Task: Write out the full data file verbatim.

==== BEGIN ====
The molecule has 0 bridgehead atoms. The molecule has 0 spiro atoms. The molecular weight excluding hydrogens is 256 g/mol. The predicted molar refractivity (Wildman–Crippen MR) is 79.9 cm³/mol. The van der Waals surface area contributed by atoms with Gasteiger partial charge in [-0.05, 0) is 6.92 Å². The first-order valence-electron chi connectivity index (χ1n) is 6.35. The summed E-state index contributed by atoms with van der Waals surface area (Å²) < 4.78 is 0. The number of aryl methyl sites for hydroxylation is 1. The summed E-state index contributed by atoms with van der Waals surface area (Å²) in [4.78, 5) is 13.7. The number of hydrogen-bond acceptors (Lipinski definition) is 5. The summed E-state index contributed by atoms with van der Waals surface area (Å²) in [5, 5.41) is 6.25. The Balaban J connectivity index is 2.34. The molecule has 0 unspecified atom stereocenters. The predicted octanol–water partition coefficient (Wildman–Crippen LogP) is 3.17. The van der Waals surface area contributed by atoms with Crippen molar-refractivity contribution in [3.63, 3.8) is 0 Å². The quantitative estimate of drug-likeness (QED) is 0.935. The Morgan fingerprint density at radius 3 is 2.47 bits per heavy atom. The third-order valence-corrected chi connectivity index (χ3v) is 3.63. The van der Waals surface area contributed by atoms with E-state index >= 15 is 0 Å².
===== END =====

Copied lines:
The molecule has 0 bridgehead atoms. The molecule has 0 spiro atoms. The molecular weight excluding hydrogens is 256 g/mol. The predicted molar refractivity (Wildman–Crippen MR) is 79.9 cm³/mol. The van der Waals surface area contributed by atoms with Gasteiger partial charge in [-0.05, 0) is 6.92 Å². The first-order valence-electron chi connectivity index (χ1n) is 6.35. The summed E-state index contributed by atoms with van der Waals surface area (Å²) < 4.78 is 0. The number of aryl methyl sites for hydroxylation is 1. The summed E-state index contributed by atoms with van der Waals surface area (Å²) in [4.78, 5) is 13.7. The number of hydrogen-bond acceptors (Lipinski definition) is 5. The summed E-state index contributed by atoms with van der Waals surface area (Å²) in [5, 5.41) is 6.25. The Balaban J connectivity index is 2.34. The molecule has 0 unspecified atom stereocenters. The predicted octanol–water partition coefficient (Wildman–Crippen LogP) is 3.17. The van der Waals surface area contributed by atoms with Crippen molar-refractivity contribution in [3.63, 3.8) is 0 Å². The quantitative estimate of drug-likeness (QED) is 0.935. The Morgan fingerprint density at radius 3 is 2.47 bits per heavy atom. The third-order valence-corrected chi connectivity index (χ3v) is 3.63. The van der Waals surface area contributed by atoms with E-state index >= 15 is 0 Å².